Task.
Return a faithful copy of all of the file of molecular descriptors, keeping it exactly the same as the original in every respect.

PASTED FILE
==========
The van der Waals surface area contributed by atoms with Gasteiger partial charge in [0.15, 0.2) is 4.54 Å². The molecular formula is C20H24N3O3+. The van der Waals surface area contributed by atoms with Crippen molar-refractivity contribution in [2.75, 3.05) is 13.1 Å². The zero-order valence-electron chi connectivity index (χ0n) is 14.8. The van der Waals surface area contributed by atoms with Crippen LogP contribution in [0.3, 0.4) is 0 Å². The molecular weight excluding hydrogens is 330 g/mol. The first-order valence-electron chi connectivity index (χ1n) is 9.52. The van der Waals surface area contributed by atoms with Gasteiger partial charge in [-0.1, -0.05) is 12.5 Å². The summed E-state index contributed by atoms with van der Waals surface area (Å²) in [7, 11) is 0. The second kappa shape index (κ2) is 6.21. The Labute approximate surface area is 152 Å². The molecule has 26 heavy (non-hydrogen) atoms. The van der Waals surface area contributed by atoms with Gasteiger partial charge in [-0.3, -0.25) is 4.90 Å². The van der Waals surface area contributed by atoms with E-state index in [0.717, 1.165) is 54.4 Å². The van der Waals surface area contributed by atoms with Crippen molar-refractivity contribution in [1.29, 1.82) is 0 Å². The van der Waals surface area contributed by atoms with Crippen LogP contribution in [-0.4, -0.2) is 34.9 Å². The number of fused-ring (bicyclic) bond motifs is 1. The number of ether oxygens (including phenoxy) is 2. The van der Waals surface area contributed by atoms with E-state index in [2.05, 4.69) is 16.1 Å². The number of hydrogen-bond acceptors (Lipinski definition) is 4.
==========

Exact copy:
The van der Waals surface area contributed by atoms with Gasteiger partial charge in [0.15, 0.2) is 4.54 Å². The molecular formula is C20H24N3O3+. The van der Waals surface area contributed by atoms with Crippen molar-refractivity contribution in [2.75, 3.05) is 13.1 Å². The zero-order valence-electron chi connectivity index (χ0n) is 14.8. The van der Waals surface area contributed by atoms with Crippen LogP contribution in [0.3, 0.4) is 0 Å². The molecular weight excluding hydrogens is 330 g/mol. The first-order valence-electron chi connectivity index (χ1n) is 9.52. The van der Waals surface area contributed by atoms with Gasteiger partial charge in [-0.1, -0.05) is 12.5 Å². The summed E-state index contributed by atoms with van der Waals surface area (Å²) in [7, 11) is 0. The second kappa shape index (κ2) is 6.21. The Labute approximate surface area is 152 Å². The molecule has 26 heavy (non-hydrogen) atoms. The van der Waals surface area contributed by atoms with Gasteiger partial charge in [-0.3, -0.25) is 4.90 Å². The van der Waals surface area contributed by atoms with E-state index in [0.717, 1.165) is 54.4 Å². The van der Waals surface area contributed by atoms with Crippen molar-refractivity contribution in [1.29, 1.82) is 0 Å². The van der Waals surface area contributed by atoms with Crippen LogP contribution in [-0.4, -0.2) is 34.9 Å². The number of fused-ring (bicyclic) bond motifs is 1. The number of ether oxygens (including phenoxy) is 2. The van der Waals surface area contributed by atoms with E-state index in [2.05, 4.69) is 16.1 Å². The number of hydrogen-bond acceptors (Lipinski definition) is 4.